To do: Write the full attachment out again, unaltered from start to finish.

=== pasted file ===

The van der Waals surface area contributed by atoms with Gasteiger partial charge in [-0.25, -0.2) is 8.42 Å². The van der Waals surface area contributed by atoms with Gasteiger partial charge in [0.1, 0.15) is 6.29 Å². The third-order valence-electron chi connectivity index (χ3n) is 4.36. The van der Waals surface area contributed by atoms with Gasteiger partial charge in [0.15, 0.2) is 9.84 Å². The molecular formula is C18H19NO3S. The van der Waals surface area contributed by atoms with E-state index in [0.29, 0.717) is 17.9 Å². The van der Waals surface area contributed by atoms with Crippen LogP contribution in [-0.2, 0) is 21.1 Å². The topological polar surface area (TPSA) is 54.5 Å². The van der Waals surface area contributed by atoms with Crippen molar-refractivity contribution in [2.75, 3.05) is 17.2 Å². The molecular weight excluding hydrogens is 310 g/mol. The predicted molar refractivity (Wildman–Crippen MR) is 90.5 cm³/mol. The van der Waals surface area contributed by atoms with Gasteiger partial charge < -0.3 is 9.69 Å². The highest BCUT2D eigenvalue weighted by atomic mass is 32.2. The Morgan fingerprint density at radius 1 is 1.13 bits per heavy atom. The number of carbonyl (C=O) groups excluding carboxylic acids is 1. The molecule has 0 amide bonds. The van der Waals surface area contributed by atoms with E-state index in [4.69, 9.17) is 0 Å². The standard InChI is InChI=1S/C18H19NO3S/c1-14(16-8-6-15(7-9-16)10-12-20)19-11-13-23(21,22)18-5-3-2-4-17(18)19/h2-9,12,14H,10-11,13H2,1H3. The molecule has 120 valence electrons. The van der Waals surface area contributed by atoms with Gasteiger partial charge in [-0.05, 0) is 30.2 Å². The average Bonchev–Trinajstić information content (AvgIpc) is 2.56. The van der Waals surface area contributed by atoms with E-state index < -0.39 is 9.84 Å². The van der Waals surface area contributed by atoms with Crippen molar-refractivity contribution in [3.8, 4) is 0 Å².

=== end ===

The van der Waals surface area contributed by atoms with Gasteiger partial charge in [-0.25, -0.2) is 8.42 Å². The van der Waals surface area contributed by atoms with Gasteiger partial charge in [0.1, 0.15) is 6.29 Å². The third-order valence-electron chi connectivity index (χ3n) is 4.36. The van der Waals surface area contributed by atoms with Gasteiger partial charge in [0.15, 0.2) is 9.84 Å². The molecular formula is C18H19NO3S. The van der Waals surface area contributed by atoms with E-state index in [0.29, 0.717) is 17.9 Å². The van der Waals surface area contributed by atoms with Crippen LogP contribution in [-0.2, 0) is 21.1 Å². The topological polar surface area (TPSA) is 54.5 Å². The van der Waals surface area contributed by atoms with Crippen molar-refractivity contribution in [2.75, 3.05) is 17.2 Å². The molecular weight excluding hydrogens is 310 g/mol. The predicted molar refractivity (Wildman–Crippen MR) is 90.5 cm³/mol. The van der Waals surface area contributed by atoms with Gasteiger partial charge < -0.3 is 9.69 Å². The highest BCUT2D eigenvalue weighted by atomic mass is 32.2. The Morgan fingerprint density at radius 1 is 1.13 bits per heavy atom. The number of carbonyl (C=O) groups excluding carboxylic acids is 1. The molecule has 0 amide bonds. The van der Waals surface area contributed by atoms with E-state index in [4.69, 9.17) is 0 Å². The standard InChI is InChI=1S/C18H19NO3S/c1-14(16-8-6-15(7-9-16)10-12-20)19-11-13-23(21,22)18-5-3-2-4-17(18)19/h2-9,12,14H,10-11,13H2,1H3. The molecule has 120 valence electrons. The van der Waals surface area contributed by atoms with Gasteiger partial charge in [-0.05, 0) is 30.2 Å². The average Bonchev–Trinajstić information content (AvgIpc) is 2.56. The van der Waals surface area contributed by atoms with E-state index < -0.39 is 9.84 Å². The van der Waals surface area contributed by atoms with Crippen molar-refractivity contribution in [3.8, 4) is 0 Å².